Millions of Americans who’d never felt an earthquake now have a story to tell — thankfully, according to reports so far, not one involving widespread destruction or death. The 5.8-magnitude temblor rattled buildings and nerves from Maine to South Carolina at 1:51 p.m. Tuesday afternoon, stunning East Coast residents for whom earthquakes are a rarity. The quake’s epicenter was in north-central Virginia, which hadn’t experienced a quake of this magnitude since 1897.
At Naval Station Norfolk, yours truly and three other reporters covering the Board of Inquiry for former Enterprise skipper Capt. Owen Honors were ensconced on the 3rd floor of the Regional Legal Service Office in an otherwise empty Courtroom 3, set aside as a filing center, during a brief recess.
I was standing next to a table when the floor started wobbling gently, then a fair bit more vigorously. We all froze and looked at each other. I’d never experienced an earthquake but when someone said, “What’s that?”, I said with an odd certainty, “That’s an earthquake.” My eyes were quickly drawn to the 125-lb. TV monitor attached to the ceiling by a thick bracket, not far vertically from the left shoulder of Hugh Lessig of the Daily Press. I joked, “I think you better move.” The bracket held.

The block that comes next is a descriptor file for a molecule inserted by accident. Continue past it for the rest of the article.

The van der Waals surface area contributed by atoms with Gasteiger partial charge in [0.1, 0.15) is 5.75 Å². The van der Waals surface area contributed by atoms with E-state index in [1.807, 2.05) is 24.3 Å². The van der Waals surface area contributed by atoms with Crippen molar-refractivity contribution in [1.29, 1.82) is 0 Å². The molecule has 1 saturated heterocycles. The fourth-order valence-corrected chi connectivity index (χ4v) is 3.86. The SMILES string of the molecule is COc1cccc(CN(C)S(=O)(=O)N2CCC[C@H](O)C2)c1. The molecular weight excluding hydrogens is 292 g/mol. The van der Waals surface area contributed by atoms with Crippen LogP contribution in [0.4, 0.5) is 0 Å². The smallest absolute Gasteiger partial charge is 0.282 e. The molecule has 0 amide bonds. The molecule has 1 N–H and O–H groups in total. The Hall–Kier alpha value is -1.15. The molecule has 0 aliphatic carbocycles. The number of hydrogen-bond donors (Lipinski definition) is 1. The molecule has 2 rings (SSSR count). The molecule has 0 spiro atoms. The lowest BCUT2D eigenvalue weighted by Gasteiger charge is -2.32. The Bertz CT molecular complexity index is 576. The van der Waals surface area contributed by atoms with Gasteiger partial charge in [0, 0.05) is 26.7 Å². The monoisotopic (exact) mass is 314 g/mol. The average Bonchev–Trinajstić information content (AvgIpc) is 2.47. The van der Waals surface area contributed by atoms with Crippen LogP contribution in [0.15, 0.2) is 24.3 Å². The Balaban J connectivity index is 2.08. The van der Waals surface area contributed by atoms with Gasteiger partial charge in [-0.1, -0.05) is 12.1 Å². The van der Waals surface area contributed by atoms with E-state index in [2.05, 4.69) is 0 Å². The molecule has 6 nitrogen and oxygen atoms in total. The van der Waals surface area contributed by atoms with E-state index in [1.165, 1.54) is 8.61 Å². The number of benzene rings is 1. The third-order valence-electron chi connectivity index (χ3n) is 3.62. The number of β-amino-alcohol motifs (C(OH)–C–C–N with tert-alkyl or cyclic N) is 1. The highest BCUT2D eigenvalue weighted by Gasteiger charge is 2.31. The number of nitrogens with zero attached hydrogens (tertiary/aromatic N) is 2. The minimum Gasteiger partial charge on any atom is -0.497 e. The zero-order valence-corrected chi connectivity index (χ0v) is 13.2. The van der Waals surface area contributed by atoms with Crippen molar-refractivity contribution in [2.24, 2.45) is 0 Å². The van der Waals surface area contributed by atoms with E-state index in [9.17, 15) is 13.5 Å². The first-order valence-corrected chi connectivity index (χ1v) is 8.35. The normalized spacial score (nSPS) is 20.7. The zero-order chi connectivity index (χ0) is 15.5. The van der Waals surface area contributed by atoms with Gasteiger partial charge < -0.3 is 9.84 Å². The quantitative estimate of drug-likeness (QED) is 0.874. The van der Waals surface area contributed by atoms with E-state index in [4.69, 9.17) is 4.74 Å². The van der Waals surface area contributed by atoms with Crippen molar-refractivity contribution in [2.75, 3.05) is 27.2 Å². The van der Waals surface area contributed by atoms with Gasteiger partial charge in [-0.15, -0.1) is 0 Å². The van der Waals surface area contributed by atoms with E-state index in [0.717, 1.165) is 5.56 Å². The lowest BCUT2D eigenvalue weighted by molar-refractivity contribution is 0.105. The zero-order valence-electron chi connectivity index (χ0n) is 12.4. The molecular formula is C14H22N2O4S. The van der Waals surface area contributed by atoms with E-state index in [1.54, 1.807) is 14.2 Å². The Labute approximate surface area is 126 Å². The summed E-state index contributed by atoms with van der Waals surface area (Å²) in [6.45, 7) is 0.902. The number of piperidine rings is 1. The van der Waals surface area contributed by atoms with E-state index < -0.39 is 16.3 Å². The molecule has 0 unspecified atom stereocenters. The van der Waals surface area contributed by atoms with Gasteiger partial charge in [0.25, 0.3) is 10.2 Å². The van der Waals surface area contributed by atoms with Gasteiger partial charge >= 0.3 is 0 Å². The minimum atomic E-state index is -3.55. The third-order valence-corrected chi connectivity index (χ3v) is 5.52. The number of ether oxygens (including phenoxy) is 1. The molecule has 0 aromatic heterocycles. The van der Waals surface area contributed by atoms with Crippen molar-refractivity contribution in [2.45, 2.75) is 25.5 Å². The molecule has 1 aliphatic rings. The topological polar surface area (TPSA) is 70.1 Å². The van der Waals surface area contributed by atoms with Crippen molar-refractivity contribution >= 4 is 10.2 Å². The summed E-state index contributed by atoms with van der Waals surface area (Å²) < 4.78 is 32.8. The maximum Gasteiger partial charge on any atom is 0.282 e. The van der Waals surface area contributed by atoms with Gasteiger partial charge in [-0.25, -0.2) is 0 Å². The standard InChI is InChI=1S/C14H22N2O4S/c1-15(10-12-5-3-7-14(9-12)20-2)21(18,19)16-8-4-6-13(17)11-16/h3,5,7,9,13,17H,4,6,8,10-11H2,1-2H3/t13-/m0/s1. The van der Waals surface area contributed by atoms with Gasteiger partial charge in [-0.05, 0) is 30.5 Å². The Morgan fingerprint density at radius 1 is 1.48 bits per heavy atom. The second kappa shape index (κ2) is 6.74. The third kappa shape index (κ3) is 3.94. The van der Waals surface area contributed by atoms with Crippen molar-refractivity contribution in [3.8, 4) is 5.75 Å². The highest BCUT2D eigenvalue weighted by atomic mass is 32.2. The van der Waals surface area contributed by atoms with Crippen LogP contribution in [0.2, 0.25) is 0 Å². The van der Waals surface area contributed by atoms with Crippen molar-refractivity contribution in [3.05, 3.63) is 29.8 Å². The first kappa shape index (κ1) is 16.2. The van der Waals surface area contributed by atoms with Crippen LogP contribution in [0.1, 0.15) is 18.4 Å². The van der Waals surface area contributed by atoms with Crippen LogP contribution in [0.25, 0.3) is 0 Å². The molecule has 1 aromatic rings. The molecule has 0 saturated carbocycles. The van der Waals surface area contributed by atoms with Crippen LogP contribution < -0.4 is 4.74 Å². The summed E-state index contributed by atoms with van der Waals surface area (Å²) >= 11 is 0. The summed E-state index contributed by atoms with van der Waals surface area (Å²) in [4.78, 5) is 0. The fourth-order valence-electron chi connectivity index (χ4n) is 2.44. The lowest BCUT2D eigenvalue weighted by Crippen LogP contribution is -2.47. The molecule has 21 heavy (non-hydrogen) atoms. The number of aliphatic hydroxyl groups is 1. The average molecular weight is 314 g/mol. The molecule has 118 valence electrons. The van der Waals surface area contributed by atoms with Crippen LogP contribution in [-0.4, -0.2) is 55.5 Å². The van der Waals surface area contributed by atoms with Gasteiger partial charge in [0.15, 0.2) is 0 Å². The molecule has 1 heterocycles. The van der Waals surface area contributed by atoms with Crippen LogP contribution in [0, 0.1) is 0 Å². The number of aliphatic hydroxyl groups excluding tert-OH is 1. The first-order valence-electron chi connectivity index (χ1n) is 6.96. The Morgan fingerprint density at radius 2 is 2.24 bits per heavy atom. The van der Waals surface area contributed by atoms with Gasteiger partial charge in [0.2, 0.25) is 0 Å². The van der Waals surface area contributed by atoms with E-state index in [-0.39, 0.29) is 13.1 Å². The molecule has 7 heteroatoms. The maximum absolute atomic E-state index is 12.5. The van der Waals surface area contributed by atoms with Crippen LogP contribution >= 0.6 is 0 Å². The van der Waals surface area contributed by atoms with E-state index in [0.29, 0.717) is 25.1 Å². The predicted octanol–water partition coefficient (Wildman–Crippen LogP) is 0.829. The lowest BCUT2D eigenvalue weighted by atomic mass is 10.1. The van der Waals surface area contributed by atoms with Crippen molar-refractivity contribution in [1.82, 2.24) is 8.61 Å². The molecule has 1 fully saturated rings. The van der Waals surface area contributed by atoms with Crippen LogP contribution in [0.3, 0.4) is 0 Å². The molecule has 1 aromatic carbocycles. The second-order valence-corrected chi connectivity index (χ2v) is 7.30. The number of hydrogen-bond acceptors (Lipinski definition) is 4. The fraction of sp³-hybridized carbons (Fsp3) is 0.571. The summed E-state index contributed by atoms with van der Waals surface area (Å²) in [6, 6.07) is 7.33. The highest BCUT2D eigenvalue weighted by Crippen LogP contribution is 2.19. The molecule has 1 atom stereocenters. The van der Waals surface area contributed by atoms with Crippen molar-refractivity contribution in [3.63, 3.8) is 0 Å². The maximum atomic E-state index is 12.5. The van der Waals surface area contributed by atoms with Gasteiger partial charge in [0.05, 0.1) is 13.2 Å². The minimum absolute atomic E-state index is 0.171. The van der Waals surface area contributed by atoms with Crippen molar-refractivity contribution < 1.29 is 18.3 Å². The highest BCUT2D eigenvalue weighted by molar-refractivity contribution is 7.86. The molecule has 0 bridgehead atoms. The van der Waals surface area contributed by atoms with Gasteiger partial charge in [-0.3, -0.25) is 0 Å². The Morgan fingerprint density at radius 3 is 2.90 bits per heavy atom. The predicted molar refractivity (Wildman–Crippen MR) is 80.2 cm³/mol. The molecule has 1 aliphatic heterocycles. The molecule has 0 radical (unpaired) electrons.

It stopped after what seemed like 15 seconds, though it could have been longer. After a few minutes of excited chatter, it was time for the hearing to resume, so we went back to Courtroom 1. It was empty. After a couple of minutes, we collectively thought: Hmm. Maybe they’ve evacuated. So we headed down to the 1st floor. Many personnel had left the building but it hadn’t been officially cleared, so we headed into a waiting room to get the story from CNN.
The hearing resumed a short while later. The first witness was Vice Adm. Bill Gortney, director of the Joint Staff at the Pentagon, whose secretary said Gortney’s telephonic testimony would have to wait a few minutes because he was “on the red phone with the NorthCom commander.”